Taking the child’s perspective. Seeing the world through their eyes is a skill that educational psychologists must possess in order to be effective practitioners and actually make a difference to the lives of children, young people and their families.

There is nothing quite like finding a career where how you think and what you value fits like a round peg in a round hole. It is like I have come home, and, as it turns out, there was nothing wrong with my thinking in the first place, only my career choice.

Are you in a career/ lifestyle that chimes with who you really are? Or do you have supress who you really are to fit in? Please share your experiences. I would love to hear from you.

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13 thoughts on “Becoming an Educational Psychologist: Part Two ~ making excuses?”

  1. ‘Taking the child’s perspective. Seeing the world through their eyes…’.

    Juliet, you may only be a third of the way to your goal, technically speaking; as far as I’m concerned, you’re more than half way there. Godspeed.

      1. I was referring to finding work in an environment where your round peg views match the round holes. As a midwife working in public and private hospitals, I often found myself objecting to the non-woman friendly actions of some doctors and midwives. However, there was a hospital that had a fantastic reputation, but never needed new staff (they didn’t want to leave!), but I managed to worm my way in as a temp, relieving sick staff. Once the staff got to know me, a position was made for me. I’d found my home, and the people in that home knew I belonged there, too.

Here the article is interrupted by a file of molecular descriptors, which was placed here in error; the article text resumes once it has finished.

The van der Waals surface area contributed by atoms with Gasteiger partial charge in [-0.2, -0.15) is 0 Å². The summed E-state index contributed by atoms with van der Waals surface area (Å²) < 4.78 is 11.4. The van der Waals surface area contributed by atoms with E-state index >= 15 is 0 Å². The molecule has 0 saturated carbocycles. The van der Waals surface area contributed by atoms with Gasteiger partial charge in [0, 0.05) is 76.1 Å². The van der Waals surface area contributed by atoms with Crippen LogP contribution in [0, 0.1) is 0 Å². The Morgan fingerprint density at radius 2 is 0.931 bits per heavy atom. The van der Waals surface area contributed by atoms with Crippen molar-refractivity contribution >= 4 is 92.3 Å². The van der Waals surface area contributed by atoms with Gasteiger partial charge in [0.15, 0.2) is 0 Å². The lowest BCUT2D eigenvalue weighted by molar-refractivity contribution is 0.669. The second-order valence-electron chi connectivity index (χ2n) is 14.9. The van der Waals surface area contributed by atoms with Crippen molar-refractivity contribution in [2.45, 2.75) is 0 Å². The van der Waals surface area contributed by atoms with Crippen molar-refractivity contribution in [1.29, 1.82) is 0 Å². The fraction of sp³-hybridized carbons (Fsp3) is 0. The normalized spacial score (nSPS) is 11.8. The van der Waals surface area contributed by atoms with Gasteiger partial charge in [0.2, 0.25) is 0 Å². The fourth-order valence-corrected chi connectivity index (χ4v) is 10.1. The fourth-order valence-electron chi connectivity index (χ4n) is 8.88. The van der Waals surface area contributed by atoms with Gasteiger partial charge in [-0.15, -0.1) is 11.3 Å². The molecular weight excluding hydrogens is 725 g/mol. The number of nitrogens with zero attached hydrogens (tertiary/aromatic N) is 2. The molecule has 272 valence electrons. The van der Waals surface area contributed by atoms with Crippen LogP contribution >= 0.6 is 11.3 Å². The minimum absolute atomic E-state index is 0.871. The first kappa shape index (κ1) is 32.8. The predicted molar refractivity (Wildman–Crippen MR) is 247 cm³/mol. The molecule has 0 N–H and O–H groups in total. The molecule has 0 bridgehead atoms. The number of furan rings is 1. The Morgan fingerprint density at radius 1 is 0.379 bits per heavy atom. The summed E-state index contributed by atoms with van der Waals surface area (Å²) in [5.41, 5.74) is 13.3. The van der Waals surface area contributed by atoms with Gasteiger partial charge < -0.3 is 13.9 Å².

1. This article reminds me of something I was told when I was too young to understand it – in our youth, we see things in black and white, but as we age, we see more greys. However, I do believe you need an open mind to see the greys, and unfortunately, there are a few too many people who cling to their black and white views of the world.

  2. I actually found your website as someone looking for information on AC, but was tempted to read some of your other posts – lovely site. As a parent of a child who struggles with what others consider ‘normal’ I totally agree with your thoughts here and am delighted to hear that, not only have you found your vocation but also that other children will benefit from an EP such as yourself. We’ve always adopted the ‘we know why you find that hard, but we still need to find ways to do it’ approach, but not having a ‘label’ made getting support in education much harder (especially as my son appears pretty normal on first acquaintance) and made it more difficult for teachers to get an overview of the sort of things that were potentially issues. So, though I totally understand what you’re saying about using labels in the wrong way, I would say labels have their uses too – if for nothing else other than to find fellow (parents of) ‘sufferers’ to share strategies etc! Best of luck with your change of career.